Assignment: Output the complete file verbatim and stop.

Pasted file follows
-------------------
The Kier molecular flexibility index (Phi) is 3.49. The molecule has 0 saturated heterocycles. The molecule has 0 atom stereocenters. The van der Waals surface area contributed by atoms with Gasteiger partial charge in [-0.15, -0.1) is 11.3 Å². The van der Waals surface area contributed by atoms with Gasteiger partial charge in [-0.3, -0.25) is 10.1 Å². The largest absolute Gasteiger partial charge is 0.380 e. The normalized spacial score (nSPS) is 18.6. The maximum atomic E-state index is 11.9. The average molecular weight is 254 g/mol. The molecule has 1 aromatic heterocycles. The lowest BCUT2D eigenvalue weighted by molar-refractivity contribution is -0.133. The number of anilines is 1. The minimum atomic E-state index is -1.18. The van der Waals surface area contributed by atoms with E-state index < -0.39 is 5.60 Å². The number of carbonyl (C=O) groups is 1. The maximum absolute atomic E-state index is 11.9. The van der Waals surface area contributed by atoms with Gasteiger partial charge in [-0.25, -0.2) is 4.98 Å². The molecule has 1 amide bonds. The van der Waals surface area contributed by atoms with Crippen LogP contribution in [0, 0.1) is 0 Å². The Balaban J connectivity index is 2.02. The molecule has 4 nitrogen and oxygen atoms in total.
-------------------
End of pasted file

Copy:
The Kier molecular flexibility index (Phi) is 3.49. The molecule has 0 saturated heterocycles. The molecule has 0 atom stereocenters. The van der Waals surface area contributed by atoms with Gasteiger partial charge in [-0.15, -0.1) is 11.3 Å². The van der Waals surface area contributed by atoms with Gasteiger partial charge in [-0.3, -0.25) is 10.1 Å². The largest absolute Gasteiger partial charge is 0.380 e. The normalized spacial score (nSPS) is 18.6. The maximum atomic E-state index is 11.9. The average molecular weight is 254 g/mol. The molecule has 1 aromatic heterocycles. The lowest BCUT2D eigenvalue weighted by molar-refractivity contribution is -0.133. The number of anilines is 1. The minimum atomic E-state index is -1.18. The van der Waals surface area contributed by atoms with E-state index < -0.39 is 5.60 Å². The number of carbonyl (C=O) groups is 1. The maximum absolute atomic E-state index is 11.9. The van der Waals surface area contributed by atoms with Gasteiger partial charge in [-0.25, -0.2) is 4.98 Å². The molecule has 1 amide bonds. The van der Waals surface area contributed by atoms with Crippen LogP contribution in [0, 0.1) is 0 Å². The Balaban J connectivity index is 2.02. The molecule has 4 nitrogen and oxygen atoms in total.